Health and Environment Alliance (HEAL): Endocrine-disrupting chemicals: Turning a public health challenge into opportunities for prevention

Location

WHO European Region

Reason for initiation

Potential health benefits of reducing our exposure to endocrine disrupting chemicals (EDCs) and the huge reductions in certain common health problems that would arise from a ban on EDCs are common messages from the health and scientific community.

Cost on inaction could be more than €150 billion per year in the European Union, according to the Endocrine Society. HEAL's own report, "Health costs in the European Union – How much is related to EDCs?" has been used in high-level policy dialogue in Brussels, Madrid, Frankfurt and London.

Strategies in place or planned

Using the WHO and UNEP state of the science report, HEAL highlighted the key health problems associated with EDCs:

  • Reproductive and fertility problems
  • Abnormalities of the penis and testicles in baby boys 
  • Cancer of the breast, prostate, testes
  • Children's behavioural disorders, such as autism and ADHD
  • Obesity and diabetes

Outcomes and next steps

HEAL's education and advocacy work has resulted in greater public awareness and engagement from health –affected groups, ranging from cancer charities, clinicians to farmers harmed by toxic chemicals.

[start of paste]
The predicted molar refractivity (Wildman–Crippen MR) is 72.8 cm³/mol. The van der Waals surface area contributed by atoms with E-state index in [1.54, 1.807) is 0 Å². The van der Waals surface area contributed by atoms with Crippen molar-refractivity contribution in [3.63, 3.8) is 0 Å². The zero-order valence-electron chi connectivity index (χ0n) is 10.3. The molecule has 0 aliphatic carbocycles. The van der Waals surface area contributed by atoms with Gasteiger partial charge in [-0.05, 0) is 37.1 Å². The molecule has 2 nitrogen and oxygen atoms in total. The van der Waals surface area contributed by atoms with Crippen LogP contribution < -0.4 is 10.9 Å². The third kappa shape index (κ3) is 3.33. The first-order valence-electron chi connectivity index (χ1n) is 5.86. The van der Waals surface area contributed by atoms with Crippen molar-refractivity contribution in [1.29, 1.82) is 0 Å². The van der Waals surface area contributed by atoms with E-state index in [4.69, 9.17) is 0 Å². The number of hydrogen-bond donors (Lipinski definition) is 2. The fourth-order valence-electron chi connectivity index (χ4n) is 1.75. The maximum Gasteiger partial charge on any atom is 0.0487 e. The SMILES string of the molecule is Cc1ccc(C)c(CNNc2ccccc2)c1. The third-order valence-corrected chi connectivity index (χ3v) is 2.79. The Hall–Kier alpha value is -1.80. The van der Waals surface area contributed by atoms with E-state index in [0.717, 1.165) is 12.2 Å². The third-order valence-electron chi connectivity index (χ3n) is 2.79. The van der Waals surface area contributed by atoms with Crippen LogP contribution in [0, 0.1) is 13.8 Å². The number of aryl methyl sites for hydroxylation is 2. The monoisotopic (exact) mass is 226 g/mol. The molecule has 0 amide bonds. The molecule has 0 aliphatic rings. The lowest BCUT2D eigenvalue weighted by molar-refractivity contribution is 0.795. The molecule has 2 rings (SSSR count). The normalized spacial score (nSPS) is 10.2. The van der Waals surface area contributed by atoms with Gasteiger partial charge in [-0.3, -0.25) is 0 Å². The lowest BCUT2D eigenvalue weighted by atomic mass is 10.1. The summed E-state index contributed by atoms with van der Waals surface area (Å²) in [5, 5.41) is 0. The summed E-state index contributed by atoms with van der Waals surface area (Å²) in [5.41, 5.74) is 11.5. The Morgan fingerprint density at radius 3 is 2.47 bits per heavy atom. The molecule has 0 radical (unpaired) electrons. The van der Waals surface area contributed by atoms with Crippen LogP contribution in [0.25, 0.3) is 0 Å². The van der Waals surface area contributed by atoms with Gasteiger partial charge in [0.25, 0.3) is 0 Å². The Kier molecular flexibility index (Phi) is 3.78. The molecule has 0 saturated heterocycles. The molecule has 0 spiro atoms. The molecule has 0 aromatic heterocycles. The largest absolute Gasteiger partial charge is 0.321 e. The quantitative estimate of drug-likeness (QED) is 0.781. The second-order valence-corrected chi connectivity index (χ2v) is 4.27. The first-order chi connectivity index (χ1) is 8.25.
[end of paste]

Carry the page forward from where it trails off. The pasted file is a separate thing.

Key milestones include:

  • European Cancer League and national cancer charities in Belgium, UK and Malta make the case: curbing exposure to EDCs should become a central part of cancer prevention strategy in Europe.
  • EDC-Free coalition provides online tool to gather over 20 000 voices asking the EU to remove hormone-disrupting chemicals from our lives to protect our health.
  • Farmers affected by pesticide exposure - Phyto-victimes (victims of pesticide exposure) in France called for bans on hormone-disrupting and other harmful agricultural chemicals
  • Participation in World Cancer Day in Malta: Environmental policy to prevent cancer-causing pollution — Action for Breast Cancer Foundation.

Organization(s) involved 

  • Health and Environment Alliance (HEAL)
  • Endocrine Society
  • European Cancer League